The project brings together an interdisciplinary group of artists, farmers, academics who are working widely in ways connected to this theme. Leading up to the publishing of the book,  the group will come together periodically  and workshop ideas and concepts that run through the various work people are doing.

At the workshop we listened to presentations from all over Africa as well as form South America. These sessions included a diverse range of presentations which explored relationships with earthworms and microbes to the place of soil in African literature, languages, art and music, to issues of land restitution and acid mine drainage. The workshop stimulated amazing interdisciplinary conversations and material for “thinking with”. It is a truly exciting initiative which will continue to grow over the next two years! It provided a space to explore a number of themes that are very relevant for the agri/cultures project – thinking about how GMOs fit into agri/cultural landscapes in South Africa and the wider continent

Policy Brief on a Politics of Care for Biotechnology

At the start of this year we had a stakeholder seminar (described here). The academics participating in the meeting took an extra day to bring together the learning from the different stories we heard from all the other actors participating from Spain and Norway. As a result of this, we developed a policy brief on the potential of a politics of care for advancing good governance of biotechnology. In this policy brief, we briefly describe the different elements of importance for care ethics and politics and how these can be usefully used to guide socio-economic and ethical assessment of genetically modified organisms. This included a set of guiding questions to ask during the assessment process.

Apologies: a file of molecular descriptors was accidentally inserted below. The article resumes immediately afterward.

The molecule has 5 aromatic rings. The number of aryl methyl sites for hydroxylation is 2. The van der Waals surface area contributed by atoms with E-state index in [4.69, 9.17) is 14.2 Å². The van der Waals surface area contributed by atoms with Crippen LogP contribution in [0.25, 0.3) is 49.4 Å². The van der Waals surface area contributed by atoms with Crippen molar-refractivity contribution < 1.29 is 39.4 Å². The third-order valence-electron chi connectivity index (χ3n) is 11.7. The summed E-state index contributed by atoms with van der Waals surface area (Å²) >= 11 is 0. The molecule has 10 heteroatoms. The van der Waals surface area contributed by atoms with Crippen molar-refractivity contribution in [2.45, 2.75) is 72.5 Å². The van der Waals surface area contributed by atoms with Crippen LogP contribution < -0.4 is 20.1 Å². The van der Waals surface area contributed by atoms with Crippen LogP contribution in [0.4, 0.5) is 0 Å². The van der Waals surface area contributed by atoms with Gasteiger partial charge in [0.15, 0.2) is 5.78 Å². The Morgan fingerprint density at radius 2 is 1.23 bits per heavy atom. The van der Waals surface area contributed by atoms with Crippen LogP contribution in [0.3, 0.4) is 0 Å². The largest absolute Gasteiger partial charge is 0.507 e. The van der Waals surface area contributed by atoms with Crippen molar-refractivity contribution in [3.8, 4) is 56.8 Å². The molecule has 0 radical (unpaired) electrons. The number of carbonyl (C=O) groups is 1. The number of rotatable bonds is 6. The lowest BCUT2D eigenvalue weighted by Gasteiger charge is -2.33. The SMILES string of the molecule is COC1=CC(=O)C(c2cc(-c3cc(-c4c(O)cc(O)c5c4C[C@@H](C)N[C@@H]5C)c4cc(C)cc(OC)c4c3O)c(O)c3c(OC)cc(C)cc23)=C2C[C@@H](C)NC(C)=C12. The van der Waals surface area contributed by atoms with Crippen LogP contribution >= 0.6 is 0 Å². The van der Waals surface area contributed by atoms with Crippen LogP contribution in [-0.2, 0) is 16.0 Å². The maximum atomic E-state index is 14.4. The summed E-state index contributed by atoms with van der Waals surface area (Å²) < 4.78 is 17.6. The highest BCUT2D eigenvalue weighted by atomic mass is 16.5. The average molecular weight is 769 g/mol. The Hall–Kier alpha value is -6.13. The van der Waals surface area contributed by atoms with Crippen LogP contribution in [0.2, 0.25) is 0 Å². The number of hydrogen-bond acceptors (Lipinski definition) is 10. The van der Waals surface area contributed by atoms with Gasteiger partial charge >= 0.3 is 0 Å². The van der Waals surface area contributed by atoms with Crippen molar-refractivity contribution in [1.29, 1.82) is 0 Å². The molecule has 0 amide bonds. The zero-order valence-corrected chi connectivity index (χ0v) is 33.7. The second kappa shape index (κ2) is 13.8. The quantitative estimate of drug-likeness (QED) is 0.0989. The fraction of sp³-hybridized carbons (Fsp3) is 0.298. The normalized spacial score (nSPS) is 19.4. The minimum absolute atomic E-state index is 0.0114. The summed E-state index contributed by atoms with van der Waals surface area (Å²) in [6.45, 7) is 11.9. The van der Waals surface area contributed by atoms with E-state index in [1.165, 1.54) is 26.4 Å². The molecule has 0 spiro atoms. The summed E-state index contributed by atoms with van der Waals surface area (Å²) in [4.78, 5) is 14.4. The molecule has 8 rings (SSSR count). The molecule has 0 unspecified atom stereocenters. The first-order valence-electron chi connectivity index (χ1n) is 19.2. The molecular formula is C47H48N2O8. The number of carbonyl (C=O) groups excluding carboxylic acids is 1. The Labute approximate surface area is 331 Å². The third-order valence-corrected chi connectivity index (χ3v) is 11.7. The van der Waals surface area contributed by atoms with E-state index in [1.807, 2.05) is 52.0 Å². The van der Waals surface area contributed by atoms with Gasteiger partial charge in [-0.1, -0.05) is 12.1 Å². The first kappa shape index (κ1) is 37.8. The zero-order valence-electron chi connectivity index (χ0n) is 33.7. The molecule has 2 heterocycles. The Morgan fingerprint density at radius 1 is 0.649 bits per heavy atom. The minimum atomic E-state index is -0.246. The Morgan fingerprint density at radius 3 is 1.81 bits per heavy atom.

Guiding Questions to Advance a Politics of Care in Biotechnology Governance

The full policy brief was published in the journal Food Ethics as an open access article and is available to read and share here.

Gallery

Field work in Mexico

Last May and June, I went to Mexico to conduct field work trying to understand some of the socio-ecological and economic impacts that Mayan beekeepers are facing with the introduction of GM soy in their territory, and their struggle to defend themselves against it.

Below you can see some pictures of these days. Hopefully you will hear soon about the results of this research!

The Plant Breeders’ Rights and Plant Improvement Bills – guidelines for the future of food?

Over the past months, civil society groups and concerned citizens in South Africa have been submitting their comments about the pending Plant Improvement Bill and Plant Breeders’ Rights Bill which are out for public comment before their enactment. These Bills are intended to replace the previous Acts that have been in place since 1975. The current laws have been critiqued for favoring a vision of industrial agriculture and there is much concern that the updated Bills continue this vision, and will potentially infringe on the rights of small-scale farmers to save and replant their own seed.

The Plant Breeders’ Rights Bill seeks to provide an overarching set of rules around the breeding of certain varieties of plants. The Plant Improvement Act works alongside the Plant Breeders’ Rights Act. It seeks to regulate the distribution and sale of plants and propagation materials as well as business related to this.